Posted on 3 July 2020
An experimental Covid-19 vaccine being developed in Oxford by Pfizer and BioNTech could provide protection lasting several years, but also caused fever and other side effects in a high proportion of recipients.
The preprint study randomly assigned 45 patients to get either a placebo or one of three doses of the vaccine, followed by a booster injection three weeks later. However, the highest dose was not given a second time because it caused fevers in half of the recipients.
The vaccine is based on messenger RNA (mRNA), a molecule which carries genetic information from theto the cell’s protein building machinery. The vaccine introduces mRNA that encodes the Sars-CoV-19 spike protein, which is then produced by cells and recognised by the immune system, resulting in antibody generation. This video from 2017 by moderna, who are also developing an mRNA vaccine against COVID-19, discusses the advantages of this approach, particularly when it comes to pandemics:
In the trial, the vaccine did indeed result in the generation of antibodies against the, some of which were (preventing the from functioning). Levels of antibodies were 1.8 to 2.8 times the level measured in recovered Covid patients.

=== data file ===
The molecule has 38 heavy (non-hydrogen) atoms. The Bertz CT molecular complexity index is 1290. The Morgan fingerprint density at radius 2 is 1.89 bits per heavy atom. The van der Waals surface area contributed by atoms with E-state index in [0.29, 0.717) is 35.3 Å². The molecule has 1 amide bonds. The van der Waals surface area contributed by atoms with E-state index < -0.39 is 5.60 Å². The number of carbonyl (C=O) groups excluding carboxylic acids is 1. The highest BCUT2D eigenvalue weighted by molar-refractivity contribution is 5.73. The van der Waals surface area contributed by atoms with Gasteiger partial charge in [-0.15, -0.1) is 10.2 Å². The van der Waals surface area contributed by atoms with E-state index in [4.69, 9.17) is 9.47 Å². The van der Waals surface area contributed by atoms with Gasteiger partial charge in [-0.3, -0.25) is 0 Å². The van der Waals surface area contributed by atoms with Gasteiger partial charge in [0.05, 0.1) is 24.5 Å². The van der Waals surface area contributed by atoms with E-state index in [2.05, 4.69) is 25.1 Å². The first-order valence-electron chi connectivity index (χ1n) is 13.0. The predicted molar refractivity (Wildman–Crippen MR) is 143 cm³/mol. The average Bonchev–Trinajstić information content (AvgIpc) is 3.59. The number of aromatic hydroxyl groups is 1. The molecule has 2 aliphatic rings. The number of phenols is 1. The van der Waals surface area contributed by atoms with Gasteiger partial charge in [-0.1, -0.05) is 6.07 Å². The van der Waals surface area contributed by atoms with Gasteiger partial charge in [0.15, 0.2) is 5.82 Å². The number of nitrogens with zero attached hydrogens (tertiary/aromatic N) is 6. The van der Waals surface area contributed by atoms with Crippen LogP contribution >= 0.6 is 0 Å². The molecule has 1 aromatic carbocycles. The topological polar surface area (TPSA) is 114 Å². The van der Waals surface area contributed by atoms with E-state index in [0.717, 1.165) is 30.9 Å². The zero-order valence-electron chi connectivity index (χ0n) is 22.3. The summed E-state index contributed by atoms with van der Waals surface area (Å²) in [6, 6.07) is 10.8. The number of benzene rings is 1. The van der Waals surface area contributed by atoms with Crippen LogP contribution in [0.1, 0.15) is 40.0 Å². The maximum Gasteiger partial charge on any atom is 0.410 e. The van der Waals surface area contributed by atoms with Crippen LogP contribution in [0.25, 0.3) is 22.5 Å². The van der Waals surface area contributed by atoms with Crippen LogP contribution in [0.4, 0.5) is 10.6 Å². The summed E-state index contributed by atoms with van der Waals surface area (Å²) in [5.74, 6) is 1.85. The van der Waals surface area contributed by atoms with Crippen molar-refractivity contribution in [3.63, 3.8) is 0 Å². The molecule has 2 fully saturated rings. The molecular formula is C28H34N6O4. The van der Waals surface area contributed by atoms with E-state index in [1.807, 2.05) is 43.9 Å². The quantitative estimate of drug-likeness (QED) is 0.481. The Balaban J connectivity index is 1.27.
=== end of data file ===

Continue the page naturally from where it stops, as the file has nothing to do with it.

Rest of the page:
The lower doseinjections produced higher antibody levels than the single higher dose. However, over 50% of participants receiving one of the two lower doses still reported some form of adverse effect following the second injection, though none of these were serious.
It is still uncertain whether the higher levels of antibodies will confer immunity. Confirming this will require larger trials in populations in which theis circulating. Such studies are expected to begin primarily in the USA this summer.
Covid-19 vaccine from Pfizer and BioNTech shows positive results: https://www.statnews.com/2020/07/01/covid-19-vaccine-from-pfizer-and-biontech-shows-positive-results/
Phase 1/2 Study to Describe the Safety and Immunogenicity of a COVID-19 RNA Vaccine Candidate (BNT162b1) in Adults 18 to 55 Years of Age: Interim Report: https://doi.org/10.1101/2020.06.30.20142570